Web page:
Candy Bomber Gail Halvorsen, 100, helps celebrate Independence Day with candy drop

Latter-day Saint Gail Halvorsen, known as the Candy Bomber, flew again this weekend as he helped drop candy from a helicopter as part of the Independence Day events in St. George on Saturday, July 3.  

“I said, ‘Are you up for one more?’ And he said: ‘Only one more?’” Marilyn Halvorsen Sorensen, Gail Halvorsen’s daughter, told KSL.com. “He loves his country, and we’re just glad that we can be here.” 

Halvorsen, who will turn 101 in October, was assigned to fly supplies into West Berlin during the post-World War II Berlin Airlift in 1948.  

After landing his C-54 cargo plane in West Berlin, he noticed a group of children near the airport fence and spoke to them. As he turned to leave, Halvorsen felt prompted by the Holy Ghost to give the children two small sticks of gum he had in his pocket. Halvorsen felt inspired to start dropping candy rations using little parachutes as a way to help the children. Word spread and donations poured in.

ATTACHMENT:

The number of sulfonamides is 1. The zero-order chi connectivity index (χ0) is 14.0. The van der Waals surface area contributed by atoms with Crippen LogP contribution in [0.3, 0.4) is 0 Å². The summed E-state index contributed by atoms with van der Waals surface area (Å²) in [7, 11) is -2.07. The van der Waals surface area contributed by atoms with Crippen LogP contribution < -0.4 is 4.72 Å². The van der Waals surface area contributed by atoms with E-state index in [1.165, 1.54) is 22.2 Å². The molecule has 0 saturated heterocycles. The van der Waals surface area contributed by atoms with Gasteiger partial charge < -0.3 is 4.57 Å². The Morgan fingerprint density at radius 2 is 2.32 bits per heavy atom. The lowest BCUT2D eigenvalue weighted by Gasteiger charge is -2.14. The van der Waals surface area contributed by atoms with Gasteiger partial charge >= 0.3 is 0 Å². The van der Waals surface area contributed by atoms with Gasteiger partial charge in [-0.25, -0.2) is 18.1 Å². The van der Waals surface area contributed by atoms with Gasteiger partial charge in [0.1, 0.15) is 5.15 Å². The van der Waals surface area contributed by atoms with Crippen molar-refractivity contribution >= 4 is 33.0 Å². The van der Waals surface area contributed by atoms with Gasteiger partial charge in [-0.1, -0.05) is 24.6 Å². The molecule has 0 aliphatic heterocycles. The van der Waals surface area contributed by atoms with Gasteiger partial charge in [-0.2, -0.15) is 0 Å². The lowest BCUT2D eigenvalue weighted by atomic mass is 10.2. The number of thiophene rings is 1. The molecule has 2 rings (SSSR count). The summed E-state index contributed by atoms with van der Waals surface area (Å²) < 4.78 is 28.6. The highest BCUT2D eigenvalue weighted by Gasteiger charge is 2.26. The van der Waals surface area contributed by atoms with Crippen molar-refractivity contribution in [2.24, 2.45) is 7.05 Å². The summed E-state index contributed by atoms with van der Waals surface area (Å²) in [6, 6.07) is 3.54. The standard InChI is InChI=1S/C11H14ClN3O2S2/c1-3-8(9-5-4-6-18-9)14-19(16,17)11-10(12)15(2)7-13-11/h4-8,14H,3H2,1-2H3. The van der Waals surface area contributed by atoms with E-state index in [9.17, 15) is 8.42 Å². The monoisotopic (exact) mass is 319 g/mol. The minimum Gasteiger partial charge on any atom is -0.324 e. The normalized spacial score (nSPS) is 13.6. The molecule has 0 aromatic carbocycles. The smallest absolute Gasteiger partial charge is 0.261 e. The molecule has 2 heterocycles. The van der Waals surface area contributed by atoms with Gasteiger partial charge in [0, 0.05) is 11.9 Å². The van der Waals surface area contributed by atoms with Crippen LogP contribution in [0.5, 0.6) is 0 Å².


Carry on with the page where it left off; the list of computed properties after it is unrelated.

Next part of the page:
In a Church News feature when he turned 100 last October, Halverson’s family said that he delights in reading the scriptures with his family and still strives to live the Gospel of Jesus Christ.  

Perhaps the most tender image his daughter Denise Williams has of her elderly father comes each night as he kneels with difficulty at this bedside. 

“It’s still exciting for me to be alive. It’s a real testimony to me of the fruits of the gospel,” he told the Church News last fall.  

Also at the event on Saturday was Regine Lovely, one of the children who received candy he dropped and who now lives in St. George, helped him with the inaugural Gail Halvorsen Lifetime Service Award, along with another token — a pack of gum, KSL.com reported.